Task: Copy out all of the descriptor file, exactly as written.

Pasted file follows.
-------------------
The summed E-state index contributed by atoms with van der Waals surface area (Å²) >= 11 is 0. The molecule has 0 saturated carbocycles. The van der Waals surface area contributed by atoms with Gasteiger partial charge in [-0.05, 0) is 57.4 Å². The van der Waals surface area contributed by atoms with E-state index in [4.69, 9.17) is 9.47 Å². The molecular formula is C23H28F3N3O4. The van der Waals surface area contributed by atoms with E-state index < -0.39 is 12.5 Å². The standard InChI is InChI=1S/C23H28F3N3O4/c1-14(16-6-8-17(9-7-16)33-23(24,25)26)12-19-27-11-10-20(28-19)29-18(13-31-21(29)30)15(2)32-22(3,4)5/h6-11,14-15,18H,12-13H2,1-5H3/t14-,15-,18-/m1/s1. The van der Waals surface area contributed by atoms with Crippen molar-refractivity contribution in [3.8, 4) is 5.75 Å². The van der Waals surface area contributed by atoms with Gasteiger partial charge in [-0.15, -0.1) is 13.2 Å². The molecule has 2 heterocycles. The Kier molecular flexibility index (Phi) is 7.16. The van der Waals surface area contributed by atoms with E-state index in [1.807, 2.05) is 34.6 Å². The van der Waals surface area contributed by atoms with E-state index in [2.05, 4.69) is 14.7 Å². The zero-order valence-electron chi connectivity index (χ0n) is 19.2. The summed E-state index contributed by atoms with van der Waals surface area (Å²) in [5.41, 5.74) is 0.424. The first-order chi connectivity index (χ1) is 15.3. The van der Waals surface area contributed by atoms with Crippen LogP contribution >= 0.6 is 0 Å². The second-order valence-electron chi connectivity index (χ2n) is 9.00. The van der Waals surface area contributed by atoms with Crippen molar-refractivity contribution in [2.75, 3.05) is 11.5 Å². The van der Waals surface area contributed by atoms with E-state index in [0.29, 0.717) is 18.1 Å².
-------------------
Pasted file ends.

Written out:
The summed E-state index contributed by atoms with van der Waals surface area (Å²) >= 11 is 0. The molecule has 0 saturated carbocycles. The van der Waals surface area contributed by atoms with Gasteiger partial charge in [-0.05, 0) is 57.4 Å². The van der Waals surface area contributed by atoms with E-state index in [4.69, 9.17) is 9.47 Å². The molecular formula is C23H28F3N3O4. The van der Waals surface area contributed by atoms with E-state index < -0.39 is 12.5 Å². The standard InChI is InChI=1S/C23H28F3N3O4/c1-14(16-6-8-17(9-7-16)33-23(24,25)26)12-19-27-11-10-20(28-19)29-18(13-31-21(29)30)15(2)32-22(3,4)5/h6-11,14-15,18H,12-13H2,1-5H3/t14-,15-,18-/m1/s1. The van der Waals surface area contributed by atoms with Crippen molar-refractivity contribution in [3.8, 4) is 5.75 Å². The van der Waals surface area contributed by atoms with Gasteiger partial charge in [-0.15, -0.1) is 13.2 Å². The molecule has 2 heterocycles. The Kier molecular flexibility index (Phi) is 7.16. The van der Waals surface area contributed by atoms with E-state index in [1.807, 2.05) is 34.6 Å². The van der Waals surface area contributed by atoms with E-state index in [2.05, 4.69) is 14.7 Å². The zero-order valence-electron chi connectivity index (χ0n) is 19.2. The summed E-state index contributed by atoms with van der Waals surface area (Å²) in [5.41, 5.74) is 0.424. The first-order chi connectivity index (χ1) is 15.3. The van der Waals surface area contributed by atoms with Crippen LogP contribution >= 0.6 is 0 Å². The second-order valence-electron chi connectivity index (χ2n) is 9.00. The van der Waals surface area contributed by atoms with Crippen molar-refractivity contribution in [2.75, 3.05) is 11.5 Å². The van der Waals surface area contributed by atoms with E-state index in [0.29, 0.717) is 18.1 Å².